After you paste the number, click on “add to retweet whitelist.” Now you can go back to twitter to retweet that tweet and it will never be unretweeted from your timeline.
Protection refers to the Spamcleaner feature located at the bottom of the user panel. It was created to help users delete unauthorized tweets posted from their accounts in periods of inactivity.
The feature is intended to be activated when you’re not using Twitter (because sleeping, in class, on vacation etc) but have your account available on Tweetdeck/Hootsuite for peers to retweet from it.
Now and then the common Tdeck/Hootsuite password is leaked to unaffiliated third parties (hackers) who can use it to mass retweet their own accounts or, worse, to make offensive/false statements on your behalf that can alienate followers and damage your reputation.
Because retweets are cleaned by spamcleaner, unauthorized tweets would normally remain on the timeline until the user deletes them. And if the user is offline for one reason or another while this happens, such unauthorized tweets can stay up for hours, even days triggering hostile attacks from nonfollowers and followers alike. With protection, on the other hand, unauthorized tweets would stay up for at most 10 minutes and the damage can be negligible.
To activate protection you have to set a time interval for which you want it to be on. The image below shows how to set protection for the next 4h (from 5am to 9am). You first set the starting time, to do so click on the from field, a calendar will appear with hours displayed on the right. Pick a time and do the same with the to field (end time). Now click on activate protection and you should see a green notification saying that the date range has been saved.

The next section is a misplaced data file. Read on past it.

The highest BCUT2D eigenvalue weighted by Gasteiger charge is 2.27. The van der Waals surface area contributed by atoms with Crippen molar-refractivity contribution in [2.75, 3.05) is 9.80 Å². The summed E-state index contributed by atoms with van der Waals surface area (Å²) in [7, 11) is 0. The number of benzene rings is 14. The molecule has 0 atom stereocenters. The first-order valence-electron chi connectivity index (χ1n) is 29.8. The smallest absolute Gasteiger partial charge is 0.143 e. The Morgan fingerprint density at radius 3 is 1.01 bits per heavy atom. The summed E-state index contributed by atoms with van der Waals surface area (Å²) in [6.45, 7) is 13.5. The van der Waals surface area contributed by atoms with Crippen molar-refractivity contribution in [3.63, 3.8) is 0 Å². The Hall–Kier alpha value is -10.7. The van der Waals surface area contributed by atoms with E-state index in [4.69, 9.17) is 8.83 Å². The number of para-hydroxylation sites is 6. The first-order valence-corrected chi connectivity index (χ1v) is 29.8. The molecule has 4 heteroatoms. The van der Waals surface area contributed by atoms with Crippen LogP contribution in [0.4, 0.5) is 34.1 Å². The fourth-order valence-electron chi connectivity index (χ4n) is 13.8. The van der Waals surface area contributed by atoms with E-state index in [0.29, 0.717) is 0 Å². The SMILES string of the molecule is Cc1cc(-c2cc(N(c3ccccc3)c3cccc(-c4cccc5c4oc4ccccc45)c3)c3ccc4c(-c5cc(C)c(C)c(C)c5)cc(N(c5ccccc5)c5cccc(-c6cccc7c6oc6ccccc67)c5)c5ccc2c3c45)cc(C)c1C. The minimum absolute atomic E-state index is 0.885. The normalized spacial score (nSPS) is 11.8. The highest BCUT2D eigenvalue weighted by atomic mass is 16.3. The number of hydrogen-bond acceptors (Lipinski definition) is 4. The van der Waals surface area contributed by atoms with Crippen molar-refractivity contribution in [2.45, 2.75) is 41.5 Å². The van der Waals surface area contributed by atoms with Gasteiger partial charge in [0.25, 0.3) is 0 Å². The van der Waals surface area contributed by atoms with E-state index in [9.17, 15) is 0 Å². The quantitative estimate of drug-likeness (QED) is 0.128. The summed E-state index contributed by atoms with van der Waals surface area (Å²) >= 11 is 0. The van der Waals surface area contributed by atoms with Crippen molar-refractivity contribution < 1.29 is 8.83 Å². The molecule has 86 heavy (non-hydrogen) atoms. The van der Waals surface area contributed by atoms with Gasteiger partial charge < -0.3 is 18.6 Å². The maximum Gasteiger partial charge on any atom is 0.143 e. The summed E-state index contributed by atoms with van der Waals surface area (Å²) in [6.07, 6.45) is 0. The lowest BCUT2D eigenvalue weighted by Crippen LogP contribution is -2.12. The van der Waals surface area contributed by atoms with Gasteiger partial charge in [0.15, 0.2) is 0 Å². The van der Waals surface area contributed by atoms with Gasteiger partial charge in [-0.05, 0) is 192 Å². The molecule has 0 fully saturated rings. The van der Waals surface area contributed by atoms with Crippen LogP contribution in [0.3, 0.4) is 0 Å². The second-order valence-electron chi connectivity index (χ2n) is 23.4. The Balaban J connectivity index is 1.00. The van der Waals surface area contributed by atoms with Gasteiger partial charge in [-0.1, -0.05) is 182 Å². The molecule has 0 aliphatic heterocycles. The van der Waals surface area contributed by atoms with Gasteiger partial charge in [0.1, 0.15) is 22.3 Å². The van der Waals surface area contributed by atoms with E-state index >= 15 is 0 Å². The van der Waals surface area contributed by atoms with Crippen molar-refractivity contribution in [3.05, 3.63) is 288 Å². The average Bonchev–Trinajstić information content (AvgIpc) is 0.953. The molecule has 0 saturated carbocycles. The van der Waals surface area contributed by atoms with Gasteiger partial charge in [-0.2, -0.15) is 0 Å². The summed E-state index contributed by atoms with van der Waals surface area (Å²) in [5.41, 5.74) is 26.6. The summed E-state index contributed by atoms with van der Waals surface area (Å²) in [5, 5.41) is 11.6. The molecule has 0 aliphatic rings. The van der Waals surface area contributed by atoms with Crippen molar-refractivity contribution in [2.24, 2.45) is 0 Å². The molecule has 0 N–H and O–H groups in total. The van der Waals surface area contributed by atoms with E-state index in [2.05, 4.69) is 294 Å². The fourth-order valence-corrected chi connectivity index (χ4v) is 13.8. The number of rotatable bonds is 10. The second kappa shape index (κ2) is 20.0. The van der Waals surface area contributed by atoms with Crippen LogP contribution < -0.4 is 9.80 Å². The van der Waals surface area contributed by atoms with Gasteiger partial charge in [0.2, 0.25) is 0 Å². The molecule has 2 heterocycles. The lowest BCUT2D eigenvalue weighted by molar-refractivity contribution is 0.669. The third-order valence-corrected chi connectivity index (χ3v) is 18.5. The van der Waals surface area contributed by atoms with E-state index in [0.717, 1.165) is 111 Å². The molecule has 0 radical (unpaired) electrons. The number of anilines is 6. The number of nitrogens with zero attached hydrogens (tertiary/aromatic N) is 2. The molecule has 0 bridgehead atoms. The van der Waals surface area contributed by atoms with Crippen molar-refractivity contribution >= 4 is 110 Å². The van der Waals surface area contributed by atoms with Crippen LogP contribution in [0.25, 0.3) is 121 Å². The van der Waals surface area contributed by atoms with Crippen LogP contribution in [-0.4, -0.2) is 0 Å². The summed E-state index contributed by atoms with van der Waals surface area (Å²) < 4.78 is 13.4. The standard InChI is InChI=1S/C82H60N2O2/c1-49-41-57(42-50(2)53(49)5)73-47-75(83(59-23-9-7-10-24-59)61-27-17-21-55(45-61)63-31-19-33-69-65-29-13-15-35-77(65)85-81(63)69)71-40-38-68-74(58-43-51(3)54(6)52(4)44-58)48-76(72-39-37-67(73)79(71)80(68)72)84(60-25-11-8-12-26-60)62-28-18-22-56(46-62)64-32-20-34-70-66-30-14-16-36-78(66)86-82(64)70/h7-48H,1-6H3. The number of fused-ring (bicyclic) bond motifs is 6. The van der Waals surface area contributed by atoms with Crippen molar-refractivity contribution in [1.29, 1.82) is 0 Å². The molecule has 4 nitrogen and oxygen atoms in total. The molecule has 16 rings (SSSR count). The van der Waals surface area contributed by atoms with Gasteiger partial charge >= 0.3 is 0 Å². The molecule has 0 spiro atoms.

Now that protection has been activated all tweets posted in the saved time range will be deleted right after being posted. If you want to tweet before the saved end time (9am in the above example), all you have to do is click on the turn off protection button and new tweets won’t be deleted anymore.
The scope of this blog will be not only to keep users up to date with the latest Spamcleaner developments but also to provide actionable insights on how to empower you as a Twitter user.
It is no secret that right now our priority group are high-end profiles with a solid following (>100k) and a high volume of interactions. On Twitter, as elsewhere, giving is the secret to getting ahead. An intensive exchange of shares (retweets) can lead though to a dilution of one’s presence in their own timeline which is, in turn, perceived as spam by followers. This is where spamcleaner comes into play. You can clean retweets every 5-10 minutes to pave the way for hundreds of exchanges per day and a higher growth per retweet.
In addition to that, we added new features to delete tweets posted in a to-be-defined timeframe (Version 1.1). This allows users of platforms like Tweetdeck and Hootsuite to limit the amount of unauthorized tweets posted from their accounts in case the common Hootsuite/Tweetdeck account they are using is compromised when they are away.
A new version (1.2) will be released the first week of January. For suggestions use the comment section below.